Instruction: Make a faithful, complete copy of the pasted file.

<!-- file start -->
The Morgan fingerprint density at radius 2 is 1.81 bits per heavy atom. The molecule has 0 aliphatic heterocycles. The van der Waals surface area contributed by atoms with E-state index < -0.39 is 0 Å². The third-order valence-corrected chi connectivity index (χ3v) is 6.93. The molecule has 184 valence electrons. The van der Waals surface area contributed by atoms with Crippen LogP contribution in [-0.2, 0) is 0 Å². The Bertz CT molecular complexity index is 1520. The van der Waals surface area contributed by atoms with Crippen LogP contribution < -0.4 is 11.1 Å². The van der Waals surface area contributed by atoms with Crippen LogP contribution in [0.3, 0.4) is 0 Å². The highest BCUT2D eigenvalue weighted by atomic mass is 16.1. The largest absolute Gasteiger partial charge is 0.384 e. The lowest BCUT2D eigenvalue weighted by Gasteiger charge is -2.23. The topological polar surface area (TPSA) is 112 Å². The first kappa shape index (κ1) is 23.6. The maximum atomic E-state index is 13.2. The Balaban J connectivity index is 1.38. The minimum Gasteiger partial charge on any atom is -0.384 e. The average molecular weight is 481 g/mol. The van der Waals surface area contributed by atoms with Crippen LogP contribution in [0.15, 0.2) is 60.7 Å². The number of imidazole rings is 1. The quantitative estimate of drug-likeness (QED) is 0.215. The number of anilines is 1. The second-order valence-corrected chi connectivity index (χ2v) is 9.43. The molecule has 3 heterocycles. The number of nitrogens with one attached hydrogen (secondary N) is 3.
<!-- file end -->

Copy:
The Morgan fingerprint density at radius 2 is 1.81 bits per heavy atom. The molecule has 0 aliphatic heterocycles. The van der Waals surface area contributed by atoms with E-state index < -0.39 is 0 Å². The third-order valence-corrected chi connectivity index (χ3v) is 6.93. The molecule has 184 valence electrons. The van der Waals surface area contributed by atoms with Crippen LogP contribution in [-0.2, 0) is 0 Å². The Bertz CT molecular complexity index is 1520. The van der Waals surface area contributed by atoms with Crippen LogP contribution < -0.4 is 11.1 Å². The van der Waals surface area contributed by atoms with Crippen LogP contribution in [0.3, 0.4) is 0 Å². The highest BCUT2D eigenvalue weighted by atomic mass is 16.1. The largest absolute Gasteiger partial charge is 0.384 e. The lowest BCUT2D eigenvalue weighted by Gasteiger charge is -2.23. The topological polar surface area (TPSA) is 112 Å². The first kappa shape index (κ1) is 23.6. The maximum atomic E-state index is 13.2. The Balaban J connectivity index is 1.38. The minimum Gasteiger partial charge on any atom is -0.384 e. The average molecular weight is 481 g/mol. The van der Waals surface area contributed by atoms with Crippen LogP contribution in [0.15, 0.2) is 60.7 Å². The number of imidazole rings is 1. The quantitative estimate of drug-likeness (QED) is 0.215. The number of anilines is 1. The second-order valence-corrected chi connectivity index (χ2v) is 9.43. The molecule has 3 heterocycles. The number of nitrogens with one attached hydrogen (secondary N) is 3.